- 3 min read
Beeswax has a myriad of wonderful qualities, not least for candle-making. For one, it’s hypoallergenic, helping to purify the air as it burns. These candles tend to be relatively scent-free and drip-free, so you can burn them at the dinner table. And of course they’re beautiful to look at – their intricate honeycomb shards glowing as they burn. Completely mesmerising. They’d also make ideal little gifts and wedding favours.
Beeswax candles can be made at home using just a few materials, some of which you may already have, the rest are easy to find. It’s also rather therapeutic to roll your own, as the instructions below will guide you.
You will need:
- Sheets of beeswax. We source ours from a beekeeper in the family, but they are easy to find in any beekeeping-supply store. There’s plenty of sizes and colours available, depending on the look you’re going for. We use 16 by 8 inch for a thicker candle with ten hours of burn time, or 8 by 8 inch for a thinner candle which will burn for five hours.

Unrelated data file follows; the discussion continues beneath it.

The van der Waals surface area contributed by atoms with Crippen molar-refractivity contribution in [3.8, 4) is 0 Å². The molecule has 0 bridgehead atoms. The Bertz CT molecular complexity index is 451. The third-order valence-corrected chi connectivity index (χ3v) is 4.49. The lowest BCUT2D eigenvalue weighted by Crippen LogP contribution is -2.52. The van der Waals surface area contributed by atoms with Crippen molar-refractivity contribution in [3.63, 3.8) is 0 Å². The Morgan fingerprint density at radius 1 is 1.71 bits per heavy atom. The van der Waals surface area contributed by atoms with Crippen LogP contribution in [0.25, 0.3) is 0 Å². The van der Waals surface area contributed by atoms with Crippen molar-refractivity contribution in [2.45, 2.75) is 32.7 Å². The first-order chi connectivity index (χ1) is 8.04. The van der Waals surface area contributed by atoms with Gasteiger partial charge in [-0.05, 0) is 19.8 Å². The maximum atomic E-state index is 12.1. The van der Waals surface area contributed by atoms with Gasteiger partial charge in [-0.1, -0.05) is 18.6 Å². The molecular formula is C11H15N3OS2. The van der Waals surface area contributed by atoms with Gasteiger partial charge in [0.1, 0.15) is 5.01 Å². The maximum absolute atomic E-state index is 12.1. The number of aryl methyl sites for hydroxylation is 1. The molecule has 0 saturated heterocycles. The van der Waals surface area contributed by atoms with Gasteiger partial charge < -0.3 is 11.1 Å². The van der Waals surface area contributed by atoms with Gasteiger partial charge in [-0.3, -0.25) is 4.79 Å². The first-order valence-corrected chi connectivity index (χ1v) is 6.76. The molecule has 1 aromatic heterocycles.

- Cotton candle wick.
- Scissors or snips.
- A burning candle.
- String and dried flowers to decorate (optional).
Cut a piece of wick to about one inch longer than the width of your beeswax sheet.
Place the wick on the edge of the sheet, positioned so that the excess wick protrudes out of one side, and gently press in with your finger.
Fold the edge of the candle sheet over once, and press down, to seal in the wick.
We find it easier to turn the sheet around 180 degrees at this point. Start to slowly roll the sheet towards you, keeping the roll tight and the edges as straight as possible. It will become easier as you go on, so keeping on rolling!
Press the edge down lightly, then hold the join about an inch above a lit candle. This will melt the wax ever so slightly so that you can press in a bit more and seal the join.
Trim the wick at the bottom entirely and the wick at the top to about one cm long.
Tie with string and flowers to present as a gift.
We’ve styled ours with wood-fired candlesticks, a collaboration with British potter Brigitte Colleaux.